At the heart of the City of London, over 80 rare and precious cars from around the world gathered in the gardens of the Honourable Artillery Company for the 2022 London Concours on June 28–30. Five acres of lawn flanked by the Artillery’s Georgian headquarter buildings hosted six concours classes including “Italian Spiders” which was won by a magnificent 250 GT Ferrari California SWB, one of just 56 built. Additionally, Chairman of the Judges Peter Read voted the California the car he would most like to take home.
“Pursuit of Speed” enticed a host of Supercars to enter the brief being “cars that have pushed the boundaries of performance” certainly the victorious 2012 Koenigsegg did just that with its 1,030 BHP Twin-Turbo 5.0-liter V8 giving the car a top speed of 250 mph.
Mercedes-Benz was chosen for the 2022 “Great Marque” class providing an eclectic mix but arguably the great marque’s greatest model took top slot, a beautiful (aren’t they all) 300 SL Gullwing.
“Great British History” featured only pre-war motors, a time when the UK industry was at its most creative. Certainly there were a number of interesting cars in the class from an Austin 7, Vauxhall Hurlingham, Lagonda Rapide to the Wolseley Hornet—all companies no longer in existence. First prize went to a SS100 ‘Jaguar’, introduced by SS Cars in 1936 – some 9 years before it would officially become Jaguar Cars Limited.
“Fins & Chrome” celebrated outrageous American cruisers from the 1950s and early ’60s. These huge and over the top extravagances were topped by a (it had to be) Cadillac Sedan de Ville with U.S. styling that influenced so many cars throughout the world for years to come.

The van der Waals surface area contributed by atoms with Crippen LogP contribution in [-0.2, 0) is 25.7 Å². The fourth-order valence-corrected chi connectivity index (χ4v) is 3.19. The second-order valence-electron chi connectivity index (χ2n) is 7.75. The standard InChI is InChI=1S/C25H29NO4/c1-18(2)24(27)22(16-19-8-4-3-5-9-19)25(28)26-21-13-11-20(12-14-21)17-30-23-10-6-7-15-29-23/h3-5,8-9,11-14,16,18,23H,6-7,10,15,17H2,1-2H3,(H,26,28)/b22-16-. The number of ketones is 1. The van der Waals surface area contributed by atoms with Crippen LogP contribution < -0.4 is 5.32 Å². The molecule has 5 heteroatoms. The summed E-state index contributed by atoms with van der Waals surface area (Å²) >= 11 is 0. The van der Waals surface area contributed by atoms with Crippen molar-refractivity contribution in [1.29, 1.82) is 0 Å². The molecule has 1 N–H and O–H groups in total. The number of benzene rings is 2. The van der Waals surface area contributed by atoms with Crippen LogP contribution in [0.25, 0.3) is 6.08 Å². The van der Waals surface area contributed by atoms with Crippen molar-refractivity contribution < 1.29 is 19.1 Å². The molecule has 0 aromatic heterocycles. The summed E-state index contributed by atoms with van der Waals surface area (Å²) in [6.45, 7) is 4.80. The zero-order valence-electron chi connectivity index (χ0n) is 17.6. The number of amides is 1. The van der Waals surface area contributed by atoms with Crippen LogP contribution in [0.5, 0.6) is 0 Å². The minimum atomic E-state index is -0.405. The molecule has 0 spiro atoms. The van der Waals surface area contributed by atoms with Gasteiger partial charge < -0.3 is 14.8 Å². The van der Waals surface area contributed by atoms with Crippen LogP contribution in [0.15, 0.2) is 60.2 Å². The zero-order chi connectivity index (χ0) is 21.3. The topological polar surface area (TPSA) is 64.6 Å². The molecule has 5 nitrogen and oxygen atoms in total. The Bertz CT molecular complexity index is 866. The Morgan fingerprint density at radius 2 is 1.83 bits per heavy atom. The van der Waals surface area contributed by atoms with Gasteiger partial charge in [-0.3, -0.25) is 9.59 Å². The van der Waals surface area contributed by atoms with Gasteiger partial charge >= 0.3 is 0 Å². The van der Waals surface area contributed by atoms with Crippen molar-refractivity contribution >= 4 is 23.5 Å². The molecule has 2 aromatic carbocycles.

“Japanese Jewels”, yes, a class dedicated to land of the rising sun, not yet a country that features on many concours lawns. Not only did it bring an unusual mix including Honda NSX-R and V10 Lexus LFA but the “Best in Show” recipient a 1967 Toyota 2000GT Coupe bought on eBay 15 years ago with just over 26,000 miles on the clock that has now just emerged from a ground-up restoration.
Two displays that were not included in the concours itself featured “Coachbuilt & Concept Cars” including the Mercedes F2000 with aircraft style joystick controls and collector Sukhpal Singh Ahluwalia’s impressive stable spanning E-Types, Ferraris and Porsches.
A garden party ambience always accompanies the London Concours set as it is in an oasis of green surrounded by city towers providing a unique setting to the event. 2022 certainly expanded the spectrum of concours classes with the inclusion of an exclusively Japanese section acknowledging the importance of post-war Japan in luxury and sports car manufacture, what will the organizers find for 2023?